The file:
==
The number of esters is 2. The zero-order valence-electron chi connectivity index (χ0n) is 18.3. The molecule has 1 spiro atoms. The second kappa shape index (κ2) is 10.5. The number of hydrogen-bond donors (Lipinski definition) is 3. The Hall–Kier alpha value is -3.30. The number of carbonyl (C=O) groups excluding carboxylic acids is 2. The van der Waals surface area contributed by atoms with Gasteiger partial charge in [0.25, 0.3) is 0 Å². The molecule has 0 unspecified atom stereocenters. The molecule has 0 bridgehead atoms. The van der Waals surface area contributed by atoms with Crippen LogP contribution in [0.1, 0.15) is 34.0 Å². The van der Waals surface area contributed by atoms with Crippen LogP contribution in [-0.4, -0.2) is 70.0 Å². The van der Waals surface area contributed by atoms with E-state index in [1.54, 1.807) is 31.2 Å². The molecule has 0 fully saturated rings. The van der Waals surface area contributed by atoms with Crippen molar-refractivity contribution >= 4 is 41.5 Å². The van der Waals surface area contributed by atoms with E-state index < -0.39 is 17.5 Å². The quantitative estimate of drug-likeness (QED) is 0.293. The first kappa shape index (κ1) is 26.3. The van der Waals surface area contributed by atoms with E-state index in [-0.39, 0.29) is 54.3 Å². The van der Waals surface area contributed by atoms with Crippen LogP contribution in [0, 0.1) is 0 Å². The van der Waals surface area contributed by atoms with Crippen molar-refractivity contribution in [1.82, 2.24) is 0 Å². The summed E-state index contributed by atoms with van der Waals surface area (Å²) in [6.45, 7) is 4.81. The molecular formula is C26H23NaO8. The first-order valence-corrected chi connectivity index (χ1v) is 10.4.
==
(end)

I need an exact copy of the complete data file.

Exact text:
The number of esters is 2. The zero-order valence-electron chi connectivity index (χ0n) is 18.3. The molecule has 1 spiro atoms. The second kappa shape index (κ2) is 10.5. The number of hydrogen-bond donors (Lipinski definition) is 3. The Hall–Kier alpha value is -3.30. The number of carbonyl (C=O) groups excluding carboxylic acids is 2. The van der Waals surface area contributed by atoms with Gasteiger partial charge in [0.25, 0.3) is 0 Å². The molecule has 0 unspecified atom stereocenters. The molecule has 0 bridgehead atoms. The van der Waals surface area contributed by atoms with Crippen LogP contribution in [0.1, 0.15) is 34.0 Å². The van der Waals surface area contributed by atoms with Crippen LogP contribution in [-0.4, -0.2) is 70.0 Å². The van der Waals surface area contributed by atoms with E-state index in [1.54, 1.807) is 31.2 Å². The molecule has 0 fully saturated rings. The van der Waals surface area contributed by atoms with Crippen molar-refractivity contribution >= 4 is 41.5 Å². The van der Waals surface area contributed by atoms with E-state index < -0.39 is 17.5 Å². The quantitative estimate of drug-likeness (QED) is 0.293. The first kappa shape index (κ1) is 26.3. The van der Waals surface area contributed by atoms with E-state index in [-0.39, 0.29) is 54.3 Å². The van der Waals surface area contributed by atoms with Crippen LogP contribution in [0, 0.1) is 0 Å². The van der Waals surface area contributed by atoms with Crippen molar-refractivity contribution in [1.82, 2.24) is 0 Å². The summed E-state index contributed by atoms with van der Waals surface area (Å²) in [6.45, 7) is 4.81. The molecular formula is C26H23NaO8. The first-order valence-corrected chi connectivity index (χ1v) is 10.4.